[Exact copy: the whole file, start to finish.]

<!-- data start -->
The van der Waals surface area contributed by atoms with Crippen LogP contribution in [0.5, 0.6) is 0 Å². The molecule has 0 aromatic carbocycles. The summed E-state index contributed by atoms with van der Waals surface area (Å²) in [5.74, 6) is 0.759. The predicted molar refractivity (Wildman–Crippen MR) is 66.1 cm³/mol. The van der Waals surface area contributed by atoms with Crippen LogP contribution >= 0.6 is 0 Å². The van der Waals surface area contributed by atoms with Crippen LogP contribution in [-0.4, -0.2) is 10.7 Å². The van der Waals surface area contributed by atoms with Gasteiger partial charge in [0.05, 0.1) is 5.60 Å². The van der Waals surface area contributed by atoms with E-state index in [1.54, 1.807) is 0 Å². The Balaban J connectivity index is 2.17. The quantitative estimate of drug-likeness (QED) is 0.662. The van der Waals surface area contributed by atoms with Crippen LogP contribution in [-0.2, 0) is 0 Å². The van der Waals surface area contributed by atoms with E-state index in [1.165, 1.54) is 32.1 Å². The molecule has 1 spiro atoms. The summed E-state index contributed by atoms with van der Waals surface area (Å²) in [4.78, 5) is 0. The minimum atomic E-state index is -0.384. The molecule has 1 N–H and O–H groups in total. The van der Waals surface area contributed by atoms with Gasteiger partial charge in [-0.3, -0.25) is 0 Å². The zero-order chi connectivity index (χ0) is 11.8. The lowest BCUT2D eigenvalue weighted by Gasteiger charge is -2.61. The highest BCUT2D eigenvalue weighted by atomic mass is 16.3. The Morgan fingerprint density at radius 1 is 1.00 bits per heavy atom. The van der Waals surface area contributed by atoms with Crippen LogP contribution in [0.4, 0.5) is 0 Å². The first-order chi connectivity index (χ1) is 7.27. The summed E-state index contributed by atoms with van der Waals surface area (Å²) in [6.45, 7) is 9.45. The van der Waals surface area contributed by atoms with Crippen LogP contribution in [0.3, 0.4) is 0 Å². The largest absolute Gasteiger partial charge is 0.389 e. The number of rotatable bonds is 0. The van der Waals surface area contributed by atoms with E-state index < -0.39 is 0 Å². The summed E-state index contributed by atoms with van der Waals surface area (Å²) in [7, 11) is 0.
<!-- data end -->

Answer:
The van der Waals surface area contributed by atoms with Crippen LogP contribution in [0.5, 0.6) is 0 Å². The molecule has 0 aromatic carbocycles. The summed E-state index contributed by atoms with van der Waals surface area (Å²) in [5.74, 6) is 0.759. The predicted molar refractivity (Wildman–Crippen MR) is 66.1 cm³/mol. The van der Waals surface area contributed by atoms with Crippen LogP contribution >= 0.6 is 0 Å². The van der Waals surface area contributed by atoms with Crippen LogP contribution in [-0.4, -0.2) is 10.7 Å². The van der Waals surface area contributed by atoms with Gasteiger partial charge in [0.05, 0.1) is 5.60 Å². The van der Waals surface area contributed by atoms with E-state index in [1.54, 1.807) is 0 Å². The Balaban J connectivity index is 2.17. The quantitative estimate of drug-likeness (QED) is 0.662. The van der Waals surface area contributed by atoms with Crippen LogP contribution in [-0.2, 0) is 0 Å². The van der Waals surface area contributed by atoms with E-state index in [1.165, 1.54) is 32.1 Å². The molecule has 1 spiro atoms. The summed E-state index contributed by atoms with van der Waals surface area (Å²) in [4.78, 5) is 0. The minimum atomic E-state index is -0.384. The molecule has 1 N–H and O–H groups in total. The van der Waals surface area contributed by atoms with Gasteiger partial charge in [-0.3, -0.25) is 0 Å². The zero-order chi connectivity index (χ0) is 11.8. The lowest BCUT2D eigenvalue weighted by Gasteiger charge is -2.61. The highest BCUT2D eigenvalue weighted by atomic mass is 16.3. The Morgan fingerprint density at radius 1 is 1.00 bits per heavy atom. The van der Waals surface area contributed by atoms with Crippen LogP contribution in [0.4, 0.5) is 0 Å². The first-order chi connectivity index (χ1) is 7.27. The summed E-state index contributed by atoms with van der Waals surface area (Å²) in [6.45, 7) is 9.45. The van der Waals surface area contributed by atoms with Crippen LogP contribution in [0.3, 0.4) is 0 Å². The largest absolute Gasteiger partial charge is 0.389 e. The number of rotatable bonds is 0. The van der Waals surface area contributed by atoms with E-state index < -0.39 is 0 Å². The summed E-state index contributed by atoms with van der Waals surface area (Å²) in [7, 11) is 0.